Exclusive Interview: The Dear Hunter on the new album, the new label, and the future of the ‘Act’ series – By John B. Moore

The Dear Hunter
By John B. Moore
Cover Photo by Jonathan Weiner

Casey Crescenzo’s last few releases included a multi-album arc related to the color spectrum (the 9-EP Color Spectrum collection) and three complete albums based on the birth, life, and death of a boy set at the dawn of the 20th century (Acts I, II and II). So he’s earned the right to put aside any grand themes for his latest effort and just put out an album about himself. And he has.

The12-track album Migrant is his first on his new imprint Cave & Canary Goods, a partnership with Equal Vision Records, his new home after leaving Triple Crown which had put out albums by The Dear Hunter and his previous band The Receiving End of Sirens.

Migrant, though not tied to a specific theme, still carries with it Crescenzo’s deviation from the standard guitar, drum, bass combo and includes a sweeping soundscape, a hallmark of his music. Crescenzo spoke with us recently about the new record, the new label and the future of the Act series.


So this is your first record under the imprint you have at Equal Vision Records. How did that all come about?

After parting ways with Triple Crown Records, I had a great interest in self-releasing but it was clear that I didn’t have the means to make that happen. After speaking with Equal Vision and understanding not only their interest in working with The Dear Hunter, but also their incredible passion for music in general, it was a no brainier. It had been a real dream to work with them. 

Do you plan on releasing albums by other bands on the label?

Most definitely! As time allows it; at the moment I am finishing up Naive Thieves’ first full- length album to hopefully release in the near future. The hope is that over time it can act as a different sort of label. I would love to be able to release books, sell fine art prints, etc…. I want it to be a good outlet for the friends I have in the artistic community who might not be given the shot they deserve otherwise. 

Between the Acts records and the Color Spectrum releases, you have never been shy about taking themes. That being said, is there a general theme to Migrant?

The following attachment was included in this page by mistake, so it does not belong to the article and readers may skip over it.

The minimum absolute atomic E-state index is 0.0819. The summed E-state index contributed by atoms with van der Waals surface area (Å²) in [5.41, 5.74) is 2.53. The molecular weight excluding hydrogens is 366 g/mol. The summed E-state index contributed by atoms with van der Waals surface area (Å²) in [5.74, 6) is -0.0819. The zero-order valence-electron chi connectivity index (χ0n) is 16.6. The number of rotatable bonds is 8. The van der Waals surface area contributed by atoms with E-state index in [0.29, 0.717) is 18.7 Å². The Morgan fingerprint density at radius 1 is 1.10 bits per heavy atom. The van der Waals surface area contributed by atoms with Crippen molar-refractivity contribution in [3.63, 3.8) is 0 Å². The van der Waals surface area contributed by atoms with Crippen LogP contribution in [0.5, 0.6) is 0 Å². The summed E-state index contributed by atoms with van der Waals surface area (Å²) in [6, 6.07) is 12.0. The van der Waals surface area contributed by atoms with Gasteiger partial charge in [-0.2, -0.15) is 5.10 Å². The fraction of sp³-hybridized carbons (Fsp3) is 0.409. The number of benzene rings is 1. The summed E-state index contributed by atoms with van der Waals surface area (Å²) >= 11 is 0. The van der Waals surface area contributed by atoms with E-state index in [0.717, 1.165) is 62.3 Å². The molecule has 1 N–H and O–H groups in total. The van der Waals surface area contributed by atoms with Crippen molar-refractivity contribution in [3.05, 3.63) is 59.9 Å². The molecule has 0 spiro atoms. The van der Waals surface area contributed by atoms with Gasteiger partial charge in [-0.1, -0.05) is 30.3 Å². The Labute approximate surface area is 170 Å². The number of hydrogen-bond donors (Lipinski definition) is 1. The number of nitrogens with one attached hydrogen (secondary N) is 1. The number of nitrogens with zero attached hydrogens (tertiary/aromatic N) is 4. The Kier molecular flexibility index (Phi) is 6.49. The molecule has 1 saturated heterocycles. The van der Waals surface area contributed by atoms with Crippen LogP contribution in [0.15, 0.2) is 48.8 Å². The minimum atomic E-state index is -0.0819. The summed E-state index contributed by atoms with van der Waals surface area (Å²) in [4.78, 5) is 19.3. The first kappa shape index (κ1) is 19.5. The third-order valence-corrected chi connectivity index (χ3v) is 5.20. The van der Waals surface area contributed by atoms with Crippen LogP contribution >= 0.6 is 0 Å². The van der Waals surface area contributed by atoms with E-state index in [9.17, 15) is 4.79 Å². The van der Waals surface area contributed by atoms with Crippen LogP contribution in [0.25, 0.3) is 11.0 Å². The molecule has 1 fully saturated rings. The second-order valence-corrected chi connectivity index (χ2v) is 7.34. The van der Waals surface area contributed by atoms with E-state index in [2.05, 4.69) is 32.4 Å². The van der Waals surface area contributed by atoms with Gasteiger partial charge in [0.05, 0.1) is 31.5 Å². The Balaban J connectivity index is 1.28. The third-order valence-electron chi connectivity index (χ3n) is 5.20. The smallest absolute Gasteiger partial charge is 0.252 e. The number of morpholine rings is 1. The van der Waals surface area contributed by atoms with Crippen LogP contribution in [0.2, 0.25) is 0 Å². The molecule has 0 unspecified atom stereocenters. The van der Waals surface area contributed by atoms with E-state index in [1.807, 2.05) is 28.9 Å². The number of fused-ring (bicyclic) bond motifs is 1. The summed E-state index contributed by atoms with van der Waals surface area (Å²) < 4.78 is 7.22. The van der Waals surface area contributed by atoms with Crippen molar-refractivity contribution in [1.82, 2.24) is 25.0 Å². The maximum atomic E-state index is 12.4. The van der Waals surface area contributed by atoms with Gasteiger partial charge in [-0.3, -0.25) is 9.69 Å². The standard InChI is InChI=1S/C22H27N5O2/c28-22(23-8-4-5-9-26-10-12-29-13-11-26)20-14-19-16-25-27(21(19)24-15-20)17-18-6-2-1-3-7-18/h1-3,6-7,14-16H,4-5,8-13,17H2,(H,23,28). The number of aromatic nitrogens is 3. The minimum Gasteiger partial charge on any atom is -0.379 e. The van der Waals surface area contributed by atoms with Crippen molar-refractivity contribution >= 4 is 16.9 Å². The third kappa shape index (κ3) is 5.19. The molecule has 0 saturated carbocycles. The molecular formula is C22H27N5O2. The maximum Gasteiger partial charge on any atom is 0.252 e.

The general them is me. It’s just a record from the heart about my hopes, fears, faults, etc. I knew I needed to pull back the curtain. I’ve spent the last decade touring the country. I needed to come up for air and take stock of myself as a human being. 

Because the concept wasn’t as elaborate as previous releases, did you feel a little more relaxed writing and recording this one?

Writing for a concept is much easier. I always give myself a set group of guidelines when writing in a concept and those internal suggestions keep me on course. For Migrant there was no road to travel. It was a field. There was a bit of running in all directions at once until I finally was comfortable just standing in the field and looking around. 

Was the entire thing written before entering the studio or did you create a lot of these when you were recording?

Yes the record was written before the studio, but the details in production were left out until we were in the studio. 

You used a string section for “Whisper”. Did you know all along you wanted that added to the song? How difficult was it to get the sound in your head on the record with that one?

Yes, I knew the strings would be there from the beginning. They were written first actually. The tough part was reducing the parts down to quartet… In my head it was to be more of 16-32 musicians instead, but it made more sense with the song to drop the polyphony a bit. 

Have you thought about how you are going to play these songs live? Assuming you aren’t bringing a full string section along with you. 

We’ve been playing “Whisper” for a while now, and instead of mimicking the strings, we just approach the song different. It actually makes for a really wonderful live version. 

Do you have plans to ever build on what you created with the Acts records?

I definitely have an interest to revisit that world of music as soon as I feel the natural passion to do so. I have no immediate plans, but I also have no fundamental aversion recording Act IV.  

What’s next for you?

Tough to say. I think we will be touring a good deal more. At the moment we are wrapping up our headliner and taking a little while off. We shall see.

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